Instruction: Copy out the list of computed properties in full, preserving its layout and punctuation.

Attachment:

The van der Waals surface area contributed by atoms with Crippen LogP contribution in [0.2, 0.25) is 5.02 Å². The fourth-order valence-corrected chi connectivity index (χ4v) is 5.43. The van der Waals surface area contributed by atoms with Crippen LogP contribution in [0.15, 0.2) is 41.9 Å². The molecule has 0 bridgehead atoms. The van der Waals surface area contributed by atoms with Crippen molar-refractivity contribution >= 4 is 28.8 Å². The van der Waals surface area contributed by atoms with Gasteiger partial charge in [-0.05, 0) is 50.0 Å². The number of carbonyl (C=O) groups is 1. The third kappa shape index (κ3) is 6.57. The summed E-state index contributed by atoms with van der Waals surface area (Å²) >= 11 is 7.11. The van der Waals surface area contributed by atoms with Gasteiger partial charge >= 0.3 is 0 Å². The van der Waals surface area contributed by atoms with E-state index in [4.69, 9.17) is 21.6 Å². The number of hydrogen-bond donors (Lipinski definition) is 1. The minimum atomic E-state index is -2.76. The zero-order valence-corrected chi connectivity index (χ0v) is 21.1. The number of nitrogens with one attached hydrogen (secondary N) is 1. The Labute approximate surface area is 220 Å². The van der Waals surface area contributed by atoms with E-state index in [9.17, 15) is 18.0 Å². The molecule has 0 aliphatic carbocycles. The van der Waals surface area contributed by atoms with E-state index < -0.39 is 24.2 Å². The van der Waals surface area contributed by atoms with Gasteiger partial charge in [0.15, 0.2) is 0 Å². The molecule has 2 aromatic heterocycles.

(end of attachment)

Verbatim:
The van der Waals surface area contributed by atoms with Crippen LogP contribution in [0.2, 0.25) is 5.02 Å². The fourth-order valence-corrected chi connectivity index (χ4v) is 5.43. The van der Waals surface area contributed by atoms with Crippen LogP contribution in [0.15, 0.2) is 41.9 Å². The molecule has 0 bridgehead atoms. The van der Waals surface area contributed by atoms with Crippen molar-refractivity contribution >= 4 is 28.8 Å². The van der Waals surface area contributed by atoms with Gasteiger partial charge in [-0.05, 0) is 50.0 Å². The number of carbonyl (C=O) groups is 1. The third kappa shape index (κ3) is 6.57. The summed E-state index contributed by atoms with van der Waals surface area (Å²) >= 11 is 7.11. The van der Waals surface area contributed by atoms with Gasteiger partial charge >= 0.3 is 0 Å². The van der Waals surface area contributed by atoms with E-state index in [4.69, 9.17) is 21.6 Å². The number of hydrogen-bond donors (Lipinski definition) is 1. The minimum atomic E-state index is -2.76. The zero-order valence-corrected chi connectivity index (χ0v) is 21.1. The number of nitrogens with one attached hydrogen (secondary N) is 1. The Labute approximate surface area is 220 Å². The van der Waals surface area contributed by atoms with E-state index in [9.17, 15) is 18.0 Å². The molecule has 0 aliphatic carbocycles. The van der Waals surface area contributed by atoms with E-state index < -0.39 is 24.2 Å². The van der Waals surface area contributed by atoms with Gasteiger partial charge in [0.15, 0.2) is 0 Å². The molecule has 2 aromatic heterocycles.